The Court asked the parties what, if anything, they wanted to
do with that information. Counsel for all parties indicated
they were fine with just leaving it alone.
the course of trial, the Court repeatedly instructed the
jurors to wait until deliberations to make their decisions.
“A jury is presumed to follow its instructions.
Weeks v. Angelone, 528 U.S. 225, 234 (2000) (citing
Richardson v. Marsh, 481 U.S. 200, 211 (1987)). When
the juror issues were raised during trial, defense counsel
agreed with this tenet and put full faith in the jury's
ability to follow those instructions. Defense counsel
objected to and argued against any action being taken to
further investigate the situation or to attempt to alleviate
any concern by switching the juror that had reportedly made
the statements with an alternate juror.
motion for leave to contact the jurors, defense counsel
states that he was contacted by a local news reporter who
advised that the same dismissed alternate juror who had
telephoned counsel's office during deliberations had also
contacted the reporter with concerns about jurors
predetermining the case.
Court has a “strong interest in protecting jurors from
threats and needless harassment from unsuccessful
parties.” United States v. Venske, 296 F.3d
1284, 1292 (11th Cir. 2002) (citing McDonald v.
Pless, 238 U.S. 264, 267 (1915)). As the Eleventh
Circuit has explained:
Permission to attack jury verdicts by postverdict
interrogations of jurors would allow defendants to launch
inquiries into jury conduct in the hope of discovering
something that might invalidate the verdicts against them.
“Jurors would be harassed and beset by the defeated
party in an effort to secure from them evidence of facts
which might establish misconduct sufficient to set aside a
verdict.” Id. at 119-20, 107 S.Ct. 2739
(quoting McDonald, 238 U.S. at 267-68, 35 S.Ct.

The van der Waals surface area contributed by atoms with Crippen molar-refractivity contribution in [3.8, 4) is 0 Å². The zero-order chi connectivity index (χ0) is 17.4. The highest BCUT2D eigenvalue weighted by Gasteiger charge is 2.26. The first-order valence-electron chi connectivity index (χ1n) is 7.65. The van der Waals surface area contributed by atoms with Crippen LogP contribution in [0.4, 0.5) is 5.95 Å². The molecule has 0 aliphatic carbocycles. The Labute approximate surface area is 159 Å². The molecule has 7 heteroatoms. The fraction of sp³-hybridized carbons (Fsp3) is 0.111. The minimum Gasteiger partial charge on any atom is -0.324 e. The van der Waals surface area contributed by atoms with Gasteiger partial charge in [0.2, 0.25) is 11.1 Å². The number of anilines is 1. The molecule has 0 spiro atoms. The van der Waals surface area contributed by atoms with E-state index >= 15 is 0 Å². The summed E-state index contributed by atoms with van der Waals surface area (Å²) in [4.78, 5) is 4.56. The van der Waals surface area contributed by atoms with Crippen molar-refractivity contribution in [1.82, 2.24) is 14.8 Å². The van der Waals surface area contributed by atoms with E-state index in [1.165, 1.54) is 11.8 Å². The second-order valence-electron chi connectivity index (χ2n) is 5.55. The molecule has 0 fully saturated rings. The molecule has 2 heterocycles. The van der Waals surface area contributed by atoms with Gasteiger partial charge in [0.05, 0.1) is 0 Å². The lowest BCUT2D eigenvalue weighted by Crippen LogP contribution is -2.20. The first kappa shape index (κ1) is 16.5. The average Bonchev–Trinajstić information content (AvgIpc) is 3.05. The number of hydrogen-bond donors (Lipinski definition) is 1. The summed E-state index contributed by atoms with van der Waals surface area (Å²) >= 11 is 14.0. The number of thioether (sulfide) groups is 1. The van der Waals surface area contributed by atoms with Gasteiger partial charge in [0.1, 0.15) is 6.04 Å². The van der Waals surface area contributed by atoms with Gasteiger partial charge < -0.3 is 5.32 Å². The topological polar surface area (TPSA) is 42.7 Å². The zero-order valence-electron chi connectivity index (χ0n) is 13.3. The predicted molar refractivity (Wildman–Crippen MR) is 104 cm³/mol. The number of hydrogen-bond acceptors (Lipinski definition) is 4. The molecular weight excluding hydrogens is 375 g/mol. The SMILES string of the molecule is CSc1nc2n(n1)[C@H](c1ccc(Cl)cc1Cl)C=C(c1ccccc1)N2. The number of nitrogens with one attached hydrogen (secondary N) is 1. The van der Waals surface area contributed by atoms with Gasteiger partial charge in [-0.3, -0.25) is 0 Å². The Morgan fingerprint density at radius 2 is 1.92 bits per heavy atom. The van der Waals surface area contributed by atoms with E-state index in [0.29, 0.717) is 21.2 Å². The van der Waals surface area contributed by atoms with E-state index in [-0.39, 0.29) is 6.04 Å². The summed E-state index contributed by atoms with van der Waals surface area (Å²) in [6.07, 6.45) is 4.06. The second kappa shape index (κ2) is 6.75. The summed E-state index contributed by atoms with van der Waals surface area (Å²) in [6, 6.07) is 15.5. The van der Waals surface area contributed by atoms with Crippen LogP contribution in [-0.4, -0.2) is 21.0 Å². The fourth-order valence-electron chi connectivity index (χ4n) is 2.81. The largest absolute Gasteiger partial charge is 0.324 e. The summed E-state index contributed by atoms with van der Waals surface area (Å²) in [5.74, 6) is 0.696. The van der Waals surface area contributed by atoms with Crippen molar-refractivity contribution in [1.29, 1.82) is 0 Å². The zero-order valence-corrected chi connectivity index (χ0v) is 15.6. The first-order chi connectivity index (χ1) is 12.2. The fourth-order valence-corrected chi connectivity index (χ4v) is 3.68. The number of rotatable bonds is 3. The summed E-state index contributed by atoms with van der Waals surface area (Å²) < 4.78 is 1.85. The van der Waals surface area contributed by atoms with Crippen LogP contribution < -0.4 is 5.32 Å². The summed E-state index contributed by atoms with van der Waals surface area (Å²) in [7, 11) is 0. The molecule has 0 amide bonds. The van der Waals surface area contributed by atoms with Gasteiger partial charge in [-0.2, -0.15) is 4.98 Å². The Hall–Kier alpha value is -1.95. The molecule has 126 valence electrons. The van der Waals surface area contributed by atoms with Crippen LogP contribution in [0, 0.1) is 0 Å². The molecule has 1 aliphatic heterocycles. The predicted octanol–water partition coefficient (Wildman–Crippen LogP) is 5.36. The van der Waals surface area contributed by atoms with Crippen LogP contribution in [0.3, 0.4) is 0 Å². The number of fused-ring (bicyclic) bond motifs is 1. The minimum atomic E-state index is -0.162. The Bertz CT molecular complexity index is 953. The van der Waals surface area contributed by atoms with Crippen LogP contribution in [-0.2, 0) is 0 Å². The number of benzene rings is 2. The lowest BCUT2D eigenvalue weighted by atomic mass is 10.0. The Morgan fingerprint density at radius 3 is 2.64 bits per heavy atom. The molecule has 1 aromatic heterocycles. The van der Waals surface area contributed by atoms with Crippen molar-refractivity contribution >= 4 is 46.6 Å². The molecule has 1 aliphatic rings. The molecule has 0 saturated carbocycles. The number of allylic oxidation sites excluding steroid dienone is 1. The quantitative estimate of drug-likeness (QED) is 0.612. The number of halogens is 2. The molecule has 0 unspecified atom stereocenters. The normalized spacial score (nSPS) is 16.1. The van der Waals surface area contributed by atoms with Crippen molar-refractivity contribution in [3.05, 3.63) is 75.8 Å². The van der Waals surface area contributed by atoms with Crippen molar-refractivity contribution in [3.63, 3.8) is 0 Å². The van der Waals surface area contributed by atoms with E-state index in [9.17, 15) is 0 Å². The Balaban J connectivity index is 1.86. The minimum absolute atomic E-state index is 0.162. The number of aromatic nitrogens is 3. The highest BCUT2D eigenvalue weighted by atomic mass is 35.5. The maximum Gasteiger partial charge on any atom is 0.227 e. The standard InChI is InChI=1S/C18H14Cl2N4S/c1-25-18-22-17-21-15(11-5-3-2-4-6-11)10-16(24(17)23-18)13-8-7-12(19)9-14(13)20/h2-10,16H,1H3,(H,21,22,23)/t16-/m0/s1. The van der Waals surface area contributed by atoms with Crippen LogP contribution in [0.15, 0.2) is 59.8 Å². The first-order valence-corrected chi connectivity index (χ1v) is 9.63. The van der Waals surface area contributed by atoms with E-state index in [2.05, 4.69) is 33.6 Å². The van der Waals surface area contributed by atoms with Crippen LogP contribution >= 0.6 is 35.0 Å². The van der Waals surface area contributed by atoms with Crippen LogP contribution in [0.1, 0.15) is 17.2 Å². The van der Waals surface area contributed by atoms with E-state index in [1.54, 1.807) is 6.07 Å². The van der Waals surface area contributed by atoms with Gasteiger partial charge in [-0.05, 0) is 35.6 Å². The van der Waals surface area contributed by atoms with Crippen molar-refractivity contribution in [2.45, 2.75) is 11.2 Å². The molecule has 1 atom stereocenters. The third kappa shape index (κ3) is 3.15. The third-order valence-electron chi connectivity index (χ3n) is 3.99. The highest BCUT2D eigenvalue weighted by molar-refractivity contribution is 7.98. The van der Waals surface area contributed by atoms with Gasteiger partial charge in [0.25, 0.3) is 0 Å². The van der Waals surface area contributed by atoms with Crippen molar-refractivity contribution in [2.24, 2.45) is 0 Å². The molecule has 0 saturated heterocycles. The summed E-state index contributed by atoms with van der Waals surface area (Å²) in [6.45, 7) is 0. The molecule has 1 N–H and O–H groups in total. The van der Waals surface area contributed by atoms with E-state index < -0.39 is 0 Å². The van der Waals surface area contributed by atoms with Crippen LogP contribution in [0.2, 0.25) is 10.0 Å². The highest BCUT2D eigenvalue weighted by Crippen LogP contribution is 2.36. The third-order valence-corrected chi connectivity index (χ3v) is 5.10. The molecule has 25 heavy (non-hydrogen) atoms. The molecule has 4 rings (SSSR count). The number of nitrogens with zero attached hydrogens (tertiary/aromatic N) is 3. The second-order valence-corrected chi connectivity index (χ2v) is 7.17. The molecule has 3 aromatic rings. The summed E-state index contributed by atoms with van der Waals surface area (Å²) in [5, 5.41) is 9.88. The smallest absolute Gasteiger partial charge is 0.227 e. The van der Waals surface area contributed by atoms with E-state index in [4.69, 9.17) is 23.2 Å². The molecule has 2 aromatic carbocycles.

783). Such events would result in “the destruction of
all frankness and freedom of discussion” in the jury
room. Id. And, as early as 1892, the Supreme Court
expressed concern that such postverdict investigation would
“induce tampering with individual jurors subsequent to
the verdict.” Mattox v. United States, 146
U.S. 140, 149, 13 S.Ct. 50, 36 L.Ed. 917 (1892). In a justice
system that depends upon public confidence in the jury's
verdict, such events are unacceptable.
United States v. Siegelman, 640 F.3d 1159, 1185-86
(11th Cir. 2011).
instant case, Defendant wants to conduct an investigation of
the same juror conduct that defense counsel was content to do
nothing about during the course of trial. The defendant
resisted all efforts and suggestions to further investigate
the issue at that time. Nothing has changed since these
issues were first raised with counsel. The Court remains
unconvinced that any additional action should have been taken
then or should now be permitted to occur. Questioning the
jury after the verdict would undermine “the
community's trust in a system that relies on the
decisions of laypeople, ” and might discourage juries
from engaging in “full and frank discussions in the
jury room, ” and from being willing “to return an
unpopular verdict.” Siegelman, 640 F.3d at
1185 (quoting Tanner v. United States, 483 U.S. ...